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The Journal Editor and Publisher is reporting that at least 49 daily newspapers, most with circulations of 100,000 or higher, have joined a new national sports content-sharing alliance that plans to begin trading stories and columns in September. Among the newspapers that have signed on to the arrangement are The Plain Dealer of Cleveland, the Star Tribune of Minneapolis, The Atlanta Journal-Constitution and the Milwaukee Journal Sentinel. The approach is modeled on the Ohio News Organization, which the Plain Dealer and seven other Ohio dailies created last year. That group has a similar restricted Web site to which each paper contributes and takes news and sports stories. Sports content sharing is not new among newspapers in recent years. The Star-Ledger of Newark, N.J., began this summer to use baseball game stories from the Daily News of New York, while the Fort Worth Star-Telegram and Dallas Morning News have an arrangement in which one paper covers the Texas Rangers and the other covers the NHL Dallas Stars and NBA Dallas Mavericks. Tribune Co. recently began consolidating some coverage of national sports beats within its newspaper chain, particularly between the Los Angeles Times and Chicago Tribune.
Bloomberg is reporting that U.S. regulators are considering a single ratings system that would warn parents of programming on television, video games, and wireless telephones that could be inappropriate for children. The Federal Communications Commission will begin the inquiry after an agency report to be delivered Aug. 31 to Congress on media blocking and rating techniques. Lawmakers have expressed concern over the appropriateness for children of programming that once was confined to television, and now may appear on less-easily monitored platforms such as computer and telephone screens. The FCC said in a March 2 document asking for comments for its report that children aged 8 to 18 used media, including television, video players, video games and computers, for close to five hours each day. The agency said it wanted to examine ways “to shield children from inappropriate content in this rapidly changing media environment.” Major broadcasters, along with trade groups for wireless providers including AT&T Inc. and Verizon Wireless and for software makers such as Microsoft Corp., have voiced opposition to the plan. TV programs already are assigned ratings by broadcasters, and TV sets contain technology called the V-chip that can block display of all programs with a common rating. The Entertainment Software Association, a Washington-based trade group, said in a May 18 filing at the FCC that the agency has no jurisdiction over video games and their ratings systems. Members include Microsoft,Viacom Inc.’s MTV Games unit and units of Sony Corp., according to the association’s Web site.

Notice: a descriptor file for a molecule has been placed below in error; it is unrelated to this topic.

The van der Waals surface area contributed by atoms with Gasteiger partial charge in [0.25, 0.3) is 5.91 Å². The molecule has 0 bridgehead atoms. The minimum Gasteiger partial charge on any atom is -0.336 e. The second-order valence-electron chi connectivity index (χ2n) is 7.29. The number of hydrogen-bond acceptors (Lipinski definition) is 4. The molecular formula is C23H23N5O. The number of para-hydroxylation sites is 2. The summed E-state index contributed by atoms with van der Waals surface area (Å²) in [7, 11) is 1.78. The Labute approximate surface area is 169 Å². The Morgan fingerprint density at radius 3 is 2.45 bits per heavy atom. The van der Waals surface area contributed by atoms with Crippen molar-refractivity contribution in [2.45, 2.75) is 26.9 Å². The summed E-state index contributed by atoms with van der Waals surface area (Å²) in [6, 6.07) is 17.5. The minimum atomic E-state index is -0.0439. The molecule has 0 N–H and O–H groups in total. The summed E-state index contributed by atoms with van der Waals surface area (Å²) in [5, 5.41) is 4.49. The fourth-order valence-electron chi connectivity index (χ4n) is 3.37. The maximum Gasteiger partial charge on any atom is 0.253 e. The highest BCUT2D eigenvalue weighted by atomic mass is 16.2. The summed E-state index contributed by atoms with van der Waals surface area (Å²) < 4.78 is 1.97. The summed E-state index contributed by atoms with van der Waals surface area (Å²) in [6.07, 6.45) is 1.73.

Mercury News.com is reporting that digital music download sales are rapidly approaching CD music sales. According to a new report by researcher NPD Group, CDs made up 65 percent of all music sold in the first half of 2009, but they state that digital downloads are quickly catching up. The report shows the current trend to be that digital music sales increase15 percent to 20 percent a year — and CD sales dropping at an equal pace — indicating that purchasing tunes on discs is quickly becoming a thing of the past. By 2011, NPD expects digital sales to eclipse CDs. While consumers are increasingly buying their music online, industry experts say as much as 10 times more music is obtained illegally through peer-to-peer Web sites. The move to digital music has also cost the record industry in other ways; online shoppers are more apt to buy single songs instead of higher-margin CDs. Nearly 70 percent of consumers who paid for digital music during the first half of 2009 bought from iTunes, the report said. Amazon MP3 was a distant second with 8 percent of digital music sales. Walmart leads all sellers of CDs with a 20 percent share of the physical music market, followed by Best Buy at 16 percent and Target and Amazon tied at 10 percent each.